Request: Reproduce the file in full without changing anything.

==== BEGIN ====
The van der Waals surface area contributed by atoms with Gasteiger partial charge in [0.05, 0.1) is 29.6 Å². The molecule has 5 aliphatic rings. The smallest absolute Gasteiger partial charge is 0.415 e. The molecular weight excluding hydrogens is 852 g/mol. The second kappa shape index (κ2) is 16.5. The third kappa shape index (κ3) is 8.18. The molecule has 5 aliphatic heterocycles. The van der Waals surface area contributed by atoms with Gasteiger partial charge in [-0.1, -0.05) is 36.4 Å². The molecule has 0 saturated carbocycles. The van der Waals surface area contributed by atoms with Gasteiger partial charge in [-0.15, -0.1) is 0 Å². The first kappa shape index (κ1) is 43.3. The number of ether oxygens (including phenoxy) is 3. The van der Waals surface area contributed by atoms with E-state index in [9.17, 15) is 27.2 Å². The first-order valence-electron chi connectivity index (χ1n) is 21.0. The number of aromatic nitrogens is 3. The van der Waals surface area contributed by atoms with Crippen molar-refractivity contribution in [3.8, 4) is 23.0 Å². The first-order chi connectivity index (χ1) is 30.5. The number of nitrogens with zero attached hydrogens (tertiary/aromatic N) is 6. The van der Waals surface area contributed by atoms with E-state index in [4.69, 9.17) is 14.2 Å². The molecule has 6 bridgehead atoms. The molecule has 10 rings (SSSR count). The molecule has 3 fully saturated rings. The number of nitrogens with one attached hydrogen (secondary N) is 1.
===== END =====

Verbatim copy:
The van der Waals surface area contributed by atoms with Gasteiger partial charge in [0.05, 0.1) is 29.6 Å². The molecule has 5 aliphatic rings. The smallest absolute Gasteiger partial charge is 0.415 e. The molecular weight excluding hydrogens is 852 g/mol. The second kappa shape index (κ2) is 16.5. The third kappa shape index (κ3) is 8.18. The molecule has 5 aliphatic heterocycles. The van der Waals surface area contributed by atoms with Gasteiger partial charge in [-0.1, -0.05) is 36.4 Å². The molecule has 0 saturated carbocycles. The van der Waals surface area contributed by atoms with Gasteiger partial charge in [-0.15, -0.1) is 0 Å². The first kappa shape index (κ1) is 43.3. The number of ether oxygens (including phenoxy) is 3. The van der Waals surface area contributed by atoms with E-state index in [9.17, 15) is 27.2 Å². The first-order valence-electron chi connectivity index (χ1n) is 21.0. The number of aromatic nitrogens is 3. The van der Waals surface area contributed by atoms with Crippen molar-refractivity contribution in [3.8, 4) is 23.0 Å². The first-order chi connectivity index (χ1) is 30.5. The number of nitrogens with zero attached hydrogens (tertiary/aromatic N) is 6. The van der Waals surface area contributed by atoms with E-state index in [4.69, 9.17) is 14.2 Å². The molecule has 6 bridgehead atoms. The molecule has 10 rings (SSSR count). The molecule has 3 fully saturated rings. The number of nitrogens with one attached hydrogen (secondary N) is 1.